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(Original post by Mladenov)
Spoiler:ShowSolution 156
We denote . Clearly, . Furthermore, for , . Now, . Hence, we obtain , implying for .
Let . So, . Therefore, for , we have .
Solution 157
We let , and then . Thus obtaining . More generally, .
Solution 158
For , we define . is continuous, with respect to , for . Thus . Thence, we have .
Solution 159
Notice .
We need to treat the cases only.
If , differentiating ( times), we get . The case is done analogically.
Hence, .
By the way, Borwein have proved far more general result.
Fix complex numbers .
Define , ; , and .
It follows that .
Hence in our case, when , we have .
May I ask, why are we not allowed to use calculus in problem 155 in order to solve it in a minute?
You used the same method I did for Problem 158 but the rest I did differently. I used differentiation under the integral sign for 156 which pops the solution out almost instantly (yours looks a little complicated!) Really like the elegance in 157 (I simply used the same approach for that one  was fairly simple but surely took a little longer than yours!)
And I don't see what's going on in 159. Where does the first line come from? And how does it link to the second and third? The differentiation thing doesn't seem to make sense (though I'm sure it does), could you clarify it for me My solution looks so different to yours, it's in you form of two symmetrical series expression involving all the square numbers (and no factorials!) (I checked it though and it does work!)
And yeah, as said above, it's far too easy and boring to do it that way
Please post a load of really nice integrals! (None of that crap involving 2013s and stuff where you're never going to come across a similar thing )
This one is really nice:
Problem 160*/**/***
EvaluateLast edited by Jkn; 29052013 at 14:29. 
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 29052013 14:30
(Original post by Lord of the Flies)
Accccch why did I have to miss the integrals? Well done on 159 Mlad, that's a nice solution. 
Dirac Spinor
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 29052013 14:48
Very nice Mlad! I'm too slow again
solution 156
the second integral can be seen to be zero by expanding the logarithm (a>1 guarantees convergence) and each term integrated is still just a function of e^ix which is 2pi periodic.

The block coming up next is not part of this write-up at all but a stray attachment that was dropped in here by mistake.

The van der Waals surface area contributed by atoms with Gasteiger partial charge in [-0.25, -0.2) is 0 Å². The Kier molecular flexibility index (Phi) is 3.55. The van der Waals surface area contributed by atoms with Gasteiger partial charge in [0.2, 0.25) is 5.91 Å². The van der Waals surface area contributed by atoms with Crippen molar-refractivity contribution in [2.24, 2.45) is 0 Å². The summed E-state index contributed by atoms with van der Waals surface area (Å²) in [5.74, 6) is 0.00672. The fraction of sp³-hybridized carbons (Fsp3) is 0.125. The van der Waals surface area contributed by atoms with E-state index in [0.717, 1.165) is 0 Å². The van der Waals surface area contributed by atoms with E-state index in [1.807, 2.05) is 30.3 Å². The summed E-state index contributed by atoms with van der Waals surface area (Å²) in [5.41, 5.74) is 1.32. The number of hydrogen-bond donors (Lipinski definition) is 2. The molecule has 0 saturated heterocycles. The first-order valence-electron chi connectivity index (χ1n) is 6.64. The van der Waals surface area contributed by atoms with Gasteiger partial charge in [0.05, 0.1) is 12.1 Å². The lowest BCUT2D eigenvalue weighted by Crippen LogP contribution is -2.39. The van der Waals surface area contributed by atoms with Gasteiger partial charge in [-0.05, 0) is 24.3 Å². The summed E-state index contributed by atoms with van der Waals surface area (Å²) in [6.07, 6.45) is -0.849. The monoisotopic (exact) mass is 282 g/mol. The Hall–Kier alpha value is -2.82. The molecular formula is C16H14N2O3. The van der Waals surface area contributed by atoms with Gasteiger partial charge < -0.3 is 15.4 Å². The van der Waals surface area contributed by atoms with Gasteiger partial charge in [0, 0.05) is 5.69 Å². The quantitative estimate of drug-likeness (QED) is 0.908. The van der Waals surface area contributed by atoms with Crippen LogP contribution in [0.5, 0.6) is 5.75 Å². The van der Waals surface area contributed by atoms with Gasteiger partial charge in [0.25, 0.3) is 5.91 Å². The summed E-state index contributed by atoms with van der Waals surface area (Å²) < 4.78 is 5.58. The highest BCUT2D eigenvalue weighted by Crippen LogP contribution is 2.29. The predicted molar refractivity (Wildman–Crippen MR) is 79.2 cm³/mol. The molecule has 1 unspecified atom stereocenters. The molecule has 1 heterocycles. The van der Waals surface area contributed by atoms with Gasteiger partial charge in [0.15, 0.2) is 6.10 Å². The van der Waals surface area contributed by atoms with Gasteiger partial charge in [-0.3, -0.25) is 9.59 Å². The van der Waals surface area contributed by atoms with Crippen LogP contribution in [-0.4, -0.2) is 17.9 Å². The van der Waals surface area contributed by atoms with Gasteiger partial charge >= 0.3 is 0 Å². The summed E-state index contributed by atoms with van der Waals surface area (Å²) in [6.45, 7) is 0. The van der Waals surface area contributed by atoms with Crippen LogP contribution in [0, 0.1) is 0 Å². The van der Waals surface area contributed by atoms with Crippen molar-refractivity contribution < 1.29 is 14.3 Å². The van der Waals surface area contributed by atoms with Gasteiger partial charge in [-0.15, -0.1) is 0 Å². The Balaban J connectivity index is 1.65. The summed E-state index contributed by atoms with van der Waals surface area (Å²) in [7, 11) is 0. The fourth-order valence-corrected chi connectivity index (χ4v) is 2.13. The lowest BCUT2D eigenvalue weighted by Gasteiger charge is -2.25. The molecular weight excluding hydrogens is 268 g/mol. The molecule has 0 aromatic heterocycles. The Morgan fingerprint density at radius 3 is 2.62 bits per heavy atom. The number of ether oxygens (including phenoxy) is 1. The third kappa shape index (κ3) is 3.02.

<insert rigour here>
Not sure if this works but I thought I'd give it a go 
Lord of the Flies
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Last edited by Lord of the Flies; 29052013 at 15:00. 
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(Original post by bensmith)
Very nice Mlad! I'm too slow again
solution 156
the second integral can be seen to be zero by expanding the logarithm (a>1 guarantees convergence) and each term integrated is still just a function of e^ix which is 2pi periodic.
<insert rigour here>
Not sure if this works but I thought I'd give it a go
I might as well add my solution into the soup ...
Solution 156 (3)
Let
Using the substitution :
,
for a>1.
...also, , for a<1 (as the arctangent would take a different value).
So as f(1)=0, for a>1.Last edited by Jkn; 29052013 at 15:22. 
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 29052013 15:06
160 is from the Putnam exam (undergrad comp for the USA) and only 20 of the top 200 scorers got more than 2/10 marks on that question! No idea why this method isn't widely taught/used!
POST SOME INTEGRALS!!!!!!!!!! 
Lord of the Flies
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(Original post by Lord of the Flies)
This doesn't work, the integral clearly does not converge. You need to show that f(1) = 0 and integrate from 1 to a. 
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Last edited by Jkn; 29052013 at 15:29. 
bananarama2
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 29052013 15:29
Problem 162 *
If I drop a ball off the Eiffel tower facing east. Where does it land? (Neglect air resistance) 
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(Original post by bananarama2)
Problem 162 *
If I drop a ball off the Eiffel tower facing east. Where does it land? (Neglect air resistance)Last edited by Jkn; 29052013 at 19:16.